Anyway, the original FOI request was denied because it would chew up too much of the department’s resources.
Queensland barrister Alex McKean pressed on with a modified request for documents: any reports from the department’s secretary notifying the loss; steps taken to comply with the security governance guidelines dealing with missing secrets or confidential information; efforts to locate the lost briefcase; efforts made to inform Prof Triggs of the lost notes covering the confidential discussions; and any investigation that is being contemplated, or has begun, into the loss.
None of these documents could be found in the department, but questions linger: why wasn’t the loss of confidential documents reported; why didn’t the security governance guidelines snap to attention; why wasn’t the senate committee informed that the briefcase had not been reported lost in the relevant period?
No further enlightenment. The whole thing is a muddle. Maybe it is explained by the fact that the once-missing briefcase, having now not gone missing, didn’t require notification about mislaid secret papers or efforts to locate the valise.
But if the briefcase is not missing, where are the notes?
The fight against red tape goes on and the Tasmanian Department of Education is the latest to join the battle.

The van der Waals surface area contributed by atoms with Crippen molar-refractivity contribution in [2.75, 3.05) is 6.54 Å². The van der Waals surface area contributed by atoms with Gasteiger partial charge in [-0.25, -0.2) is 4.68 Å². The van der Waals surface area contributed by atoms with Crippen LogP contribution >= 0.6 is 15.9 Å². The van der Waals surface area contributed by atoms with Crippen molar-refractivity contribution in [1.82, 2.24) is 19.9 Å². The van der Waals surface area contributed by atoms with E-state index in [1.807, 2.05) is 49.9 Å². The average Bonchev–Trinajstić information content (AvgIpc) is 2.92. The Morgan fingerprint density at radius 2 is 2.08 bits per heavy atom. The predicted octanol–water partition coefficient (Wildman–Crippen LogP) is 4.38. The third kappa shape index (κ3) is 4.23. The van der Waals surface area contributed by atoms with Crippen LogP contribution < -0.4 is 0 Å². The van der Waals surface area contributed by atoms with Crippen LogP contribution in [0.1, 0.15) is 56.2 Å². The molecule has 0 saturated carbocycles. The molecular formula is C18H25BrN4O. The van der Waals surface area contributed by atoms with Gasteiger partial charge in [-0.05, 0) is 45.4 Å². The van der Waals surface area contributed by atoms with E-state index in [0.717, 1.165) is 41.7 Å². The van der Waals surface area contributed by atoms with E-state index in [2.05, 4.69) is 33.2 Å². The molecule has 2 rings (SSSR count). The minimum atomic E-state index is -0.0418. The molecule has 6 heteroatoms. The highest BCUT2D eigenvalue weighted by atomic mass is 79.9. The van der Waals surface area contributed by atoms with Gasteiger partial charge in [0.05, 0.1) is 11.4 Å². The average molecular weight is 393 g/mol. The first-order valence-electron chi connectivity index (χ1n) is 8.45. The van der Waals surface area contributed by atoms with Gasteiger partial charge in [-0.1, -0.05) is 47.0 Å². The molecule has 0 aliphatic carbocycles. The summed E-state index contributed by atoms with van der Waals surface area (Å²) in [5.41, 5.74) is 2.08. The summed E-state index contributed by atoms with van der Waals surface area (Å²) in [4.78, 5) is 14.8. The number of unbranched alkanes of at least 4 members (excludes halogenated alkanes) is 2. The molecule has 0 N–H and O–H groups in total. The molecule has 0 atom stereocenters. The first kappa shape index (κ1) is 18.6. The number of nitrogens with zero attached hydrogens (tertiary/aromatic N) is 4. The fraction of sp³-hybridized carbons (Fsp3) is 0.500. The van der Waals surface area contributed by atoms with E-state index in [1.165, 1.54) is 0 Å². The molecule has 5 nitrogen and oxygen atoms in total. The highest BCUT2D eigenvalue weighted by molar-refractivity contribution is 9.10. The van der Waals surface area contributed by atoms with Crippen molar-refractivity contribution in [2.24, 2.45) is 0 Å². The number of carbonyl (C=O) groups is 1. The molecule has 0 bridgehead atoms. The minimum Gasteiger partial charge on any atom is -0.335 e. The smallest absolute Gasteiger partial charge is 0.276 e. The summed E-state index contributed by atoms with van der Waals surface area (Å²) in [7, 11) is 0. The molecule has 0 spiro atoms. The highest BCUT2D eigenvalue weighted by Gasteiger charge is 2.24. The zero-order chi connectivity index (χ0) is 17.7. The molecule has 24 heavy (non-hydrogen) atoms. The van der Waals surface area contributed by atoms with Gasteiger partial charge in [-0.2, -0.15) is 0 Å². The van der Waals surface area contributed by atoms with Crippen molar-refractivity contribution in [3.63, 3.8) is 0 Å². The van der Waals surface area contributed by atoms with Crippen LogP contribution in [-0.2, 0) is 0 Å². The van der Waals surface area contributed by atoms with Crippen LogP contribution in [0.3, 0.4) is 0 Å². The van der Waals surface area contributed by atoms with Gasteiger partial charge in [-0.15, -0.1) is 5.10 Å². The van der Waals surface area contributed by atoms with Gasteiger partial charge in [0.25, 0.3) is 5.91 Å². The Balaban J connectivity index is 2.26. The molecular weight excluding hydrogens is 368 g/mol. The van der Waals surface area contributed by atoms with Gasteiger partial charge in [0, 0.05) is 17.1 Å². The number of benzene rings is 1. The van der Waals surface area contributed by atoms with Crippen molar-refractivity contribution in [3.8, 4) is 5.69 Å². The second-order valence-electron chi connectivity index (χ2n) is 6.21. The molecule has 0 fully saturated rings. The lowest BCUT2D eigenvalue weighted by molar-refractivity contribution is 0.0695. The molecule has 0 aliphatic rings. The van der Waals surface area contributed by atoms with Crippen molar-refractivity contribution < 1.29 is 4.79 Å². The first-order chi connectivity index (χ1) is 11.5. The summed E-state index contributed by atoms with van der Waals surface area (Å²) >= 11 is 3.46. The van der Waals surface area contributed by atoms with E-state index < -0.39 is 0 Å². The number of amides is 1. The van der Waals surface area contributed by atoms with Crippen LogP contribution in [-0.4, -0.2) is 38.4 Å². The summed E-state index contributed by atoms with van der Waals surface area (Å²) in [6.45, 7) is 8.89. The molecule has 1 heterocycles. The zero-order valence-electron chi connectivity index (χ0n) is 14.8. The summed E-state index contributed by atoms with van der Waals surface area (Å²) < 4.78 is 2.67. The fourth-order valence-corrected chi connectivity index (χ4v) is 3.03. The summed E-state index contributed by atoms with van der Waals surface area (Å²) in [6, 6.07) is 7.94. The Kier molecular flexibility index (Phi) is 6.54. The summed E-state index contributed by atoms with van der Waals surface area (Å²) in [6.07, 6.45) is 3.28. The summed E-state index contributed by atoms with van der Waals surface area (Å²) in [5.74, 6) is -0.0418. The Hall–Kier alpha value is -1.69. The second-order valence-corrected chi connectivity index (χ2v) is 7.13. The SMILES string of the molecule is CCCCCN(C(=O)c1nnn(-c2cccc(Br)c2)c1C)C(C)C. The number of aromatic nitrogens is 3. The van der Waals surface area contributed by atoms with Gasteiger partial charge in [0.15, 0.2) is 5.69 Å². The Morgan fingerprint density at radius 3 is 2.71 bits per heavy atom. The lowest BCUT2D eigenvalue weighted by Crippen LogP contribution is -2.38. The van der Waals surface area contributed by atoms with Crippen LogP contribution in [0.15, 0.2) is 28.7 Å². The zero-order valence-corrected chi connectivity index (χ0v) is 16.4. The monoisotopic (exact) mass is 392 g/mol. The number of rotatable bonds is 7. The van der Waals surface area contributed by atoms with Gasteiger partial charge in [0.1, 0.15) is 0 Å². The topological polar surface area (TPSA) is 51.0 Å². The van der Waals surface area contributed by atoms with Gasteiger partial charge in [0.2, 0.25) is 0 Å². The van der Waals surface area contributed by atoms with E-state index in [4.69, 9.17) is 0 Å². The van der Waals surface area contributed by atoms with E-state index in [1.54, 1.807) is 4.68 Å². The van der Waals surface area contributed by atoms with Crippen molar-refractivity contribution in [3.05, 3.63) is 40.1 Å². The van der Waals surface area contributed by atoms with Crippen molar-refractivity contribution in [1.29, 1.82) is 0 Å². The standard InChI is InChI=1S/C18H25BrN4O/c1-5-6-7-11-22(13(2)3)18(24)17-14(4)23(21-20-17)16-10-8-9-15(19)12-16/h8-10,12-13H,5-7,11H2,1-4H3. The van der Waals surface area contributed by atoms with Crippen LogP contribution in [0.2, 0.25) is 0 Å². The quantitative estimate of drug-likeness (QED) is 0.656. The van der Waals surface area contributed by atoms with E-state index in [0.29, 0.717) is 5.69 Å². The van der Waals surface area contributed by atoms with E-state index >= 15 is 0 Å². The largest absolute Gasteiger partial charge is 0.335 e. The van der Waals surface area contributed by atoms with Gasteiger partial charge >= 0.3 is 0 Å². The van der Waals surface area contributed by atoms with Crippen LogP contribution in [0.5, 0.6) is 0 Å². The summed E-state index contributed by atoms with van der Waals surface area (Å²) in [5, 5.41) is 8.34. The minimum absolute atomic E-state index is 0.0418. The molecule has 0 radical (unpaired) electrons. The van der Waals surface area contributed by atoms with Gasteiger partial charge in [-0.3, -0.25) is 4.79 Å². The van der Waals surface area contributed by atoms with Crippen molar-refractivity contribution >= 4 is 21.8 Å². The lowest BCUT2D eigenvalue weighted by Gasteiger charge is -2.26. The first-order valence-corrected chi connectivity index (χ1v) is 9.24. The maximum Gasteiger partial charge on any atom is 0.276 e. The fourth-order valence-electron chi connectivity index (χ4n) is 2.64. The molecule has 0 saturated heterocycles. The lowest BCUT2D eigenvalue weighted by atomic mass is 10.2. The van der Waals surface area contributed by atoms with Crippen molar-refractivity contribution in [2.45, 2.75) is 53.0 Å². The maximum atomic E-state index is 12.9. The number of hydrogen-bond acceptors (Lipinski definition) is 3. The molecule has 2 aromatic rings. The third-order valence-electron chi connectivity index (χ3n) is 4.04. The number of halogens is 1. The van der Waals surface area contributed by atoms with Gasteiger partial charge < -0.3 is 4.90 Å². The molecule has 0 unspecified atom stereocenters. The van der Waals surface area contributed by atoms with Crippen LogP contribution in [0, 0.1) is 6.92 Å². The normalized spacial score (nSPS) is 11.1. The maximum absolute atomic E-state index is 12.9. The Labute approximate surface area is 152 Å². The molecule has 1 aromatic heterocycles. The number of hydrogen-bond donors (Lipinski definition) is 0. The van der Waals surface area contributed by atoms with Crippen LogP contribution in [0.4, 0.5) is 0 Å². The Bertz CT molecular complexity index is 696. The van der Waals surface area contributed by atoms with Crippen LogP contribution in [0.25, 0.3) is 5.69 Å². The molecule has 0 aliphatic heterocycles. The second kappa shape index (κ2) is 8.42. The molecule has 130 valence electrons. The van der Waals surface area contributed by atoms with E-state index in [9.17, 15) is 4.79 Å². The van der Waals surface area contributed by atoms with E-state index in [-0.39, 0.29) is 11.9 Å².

In a beautifully produced “service improvement” newsletter came the message that the department’s Learners First Strategy is all about spending “as much time focused on learners as possible”.
To this end a Reducing Red Tape steering committee has been formed and stakeholders will be surveyed. The committee will work on information obtained from a “snapshot” that identified “opportunities for improvement”.
Reducing red tape was one of the key messages from the snapshot. The upshot is the launch of a Reducing Red Tape email address to which all employees can send their ideas.
So the procedural sequence goes like this: conduct a scoped snapshot, form a steering committee (with working subgroups), survey stakeholders, establish a feedback process, develop a “quality framework”, and put it all into a newsletter with pictures of “red tape” obscuring the text.
This will keep a lot of bureaucrats fully engaged.
Tips and tattle: [email protected]
This article was first published in the print edition of The Saturday Paper on May 16, 2015 as "Gadfly: Bjørn again".